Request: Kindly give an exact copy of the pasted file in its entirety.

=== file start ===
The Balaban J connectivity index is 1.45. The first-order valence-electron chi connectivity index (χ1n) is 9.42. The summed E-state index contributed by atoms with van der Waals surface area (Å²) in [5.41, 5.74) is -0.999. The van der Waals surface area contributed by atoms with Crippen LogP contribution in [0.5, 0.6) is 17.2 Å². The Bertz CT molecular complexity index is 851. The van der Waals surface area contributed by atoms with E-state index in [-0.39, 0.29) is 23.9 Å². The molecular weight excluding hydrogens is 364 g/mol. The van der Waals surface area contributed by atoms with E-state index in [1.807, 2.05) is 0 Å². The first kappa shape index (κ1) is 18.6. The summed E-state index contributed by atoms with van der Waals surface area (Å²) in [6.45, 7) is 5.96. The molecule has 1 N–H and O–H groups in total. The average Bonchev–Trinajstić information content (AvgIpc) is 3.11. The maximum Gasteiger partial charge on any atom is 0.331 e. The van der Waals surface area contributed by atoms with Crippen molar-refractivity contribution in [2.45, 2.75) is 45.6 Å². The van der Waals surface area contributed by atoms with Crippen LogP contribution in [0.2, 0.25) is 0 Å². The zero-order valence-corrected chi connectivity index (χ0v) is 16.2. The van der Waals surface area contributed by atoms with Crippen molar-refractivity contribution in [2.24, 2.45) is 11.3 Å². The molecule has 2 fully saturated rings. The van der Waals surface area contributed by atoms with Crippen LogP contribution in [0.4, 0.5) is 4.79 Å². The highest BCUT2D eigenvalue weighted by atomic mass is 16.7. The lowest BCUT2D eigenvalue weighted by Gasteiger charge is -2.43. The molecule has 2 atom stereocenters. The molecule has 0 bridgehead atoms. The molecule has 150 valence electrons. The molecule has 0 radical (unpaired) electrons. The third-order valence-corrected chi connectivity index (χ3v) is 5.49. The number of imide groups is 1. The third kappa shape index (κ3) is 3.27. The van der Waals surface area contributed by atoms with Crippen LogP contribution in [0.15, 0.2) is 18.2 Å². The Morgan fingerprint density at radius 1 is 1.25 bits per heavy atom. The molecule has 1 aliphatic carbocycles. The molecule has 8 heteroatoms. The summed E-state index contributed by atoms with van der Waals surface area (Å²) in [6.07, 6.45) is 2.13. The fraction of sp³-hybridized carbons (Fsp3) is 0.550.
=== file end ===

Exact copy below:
The Balaban J connectivity index is 1.45. The first-order valence-electron chi connectivity index (χ1n) is 9.42. The summed E-state index contributed by atoms with van der Waals surface area (Å²) in [5.41, 5.74) is -0.999. The van der Waals surface area contributed by atoms with Crippen LogP contribution in [0.5, 0.6) is 17.2 Å². The Bertz CT molecular complexity index is 851. The van der Waals surface area contributed by atoms with E-state index in [-0.39, 0.29) is 23.9 Å². The molecular weight excluding hydrogens is 364 g/mol. The van der Waals surface area contributed by atoms with E-state index in [1.807, 2.05) is 0 Å². The first kappa shape index (κ1) is 18.6. The summed E-state index contributed by atoms with van der Waals surface area (Å²) in [6.45, 7) is 5.96. The molecule has 1 N–H and O–H groups in total. The average Bonchev–Trinajstić information content (AvgIpc) is 3.11. The maximum Gasteiger partial charge on any atom is 0.331 e. The van der Waals surface area contributed by atoms with Crippen molar-refractivity contribution in [2.45, 2.75) is 45.6 Å². The van der Waals surface area contributed by atoms with Crippen LogP contribution in [0.2, 0.25) is 0 Å². The zero-order valence-corrected chi connectivity index (χ0v) is 16.2. The van der Waals surface area contributed by atoms with Crippen molar-refractivity contribution in [2.24, 2.45) is 11.3 Å². The molecule has 2 fully saturated rings. The van der Waals surface area contributed by atoms with Crippen LogP contribution in [0.4, 0.5) is 4.79 Å². The highest BCUT2D eigenvalue weighted by atomic mass is 16.7. The lowest BCUT2D eigenvalue weighted by Gasteiger charge is -2.43. The molecule has 2 atom stereocenters. The molecule has 0 bridgehead atoms. The molecule has 150 valence electrons. The molecule has 0 radical (unpaired) electrons. The third-order valence-corrected chi connectivity index (χ3v) is 5.49. The number of imide groups is 1. The third kappa shape index (κ3) is 3.27. The van der Waals surface area contributed by atoms with Crippen LogP contribution in [0.15, 0.2) is 18.2 Å². The Morgan fingerprint density at radius 1 is 1.25 bits per heavy atom. The molecule has 1 aliphatic carbocycles. The molecule has 8 heteroatoms. The summed E-state index contributed by atoms with van der Waals surface area (Å²) in [6.07, 6.45) is 2.13. The fraction of sp³-hybridized carbons (Fsp3) is 0.550.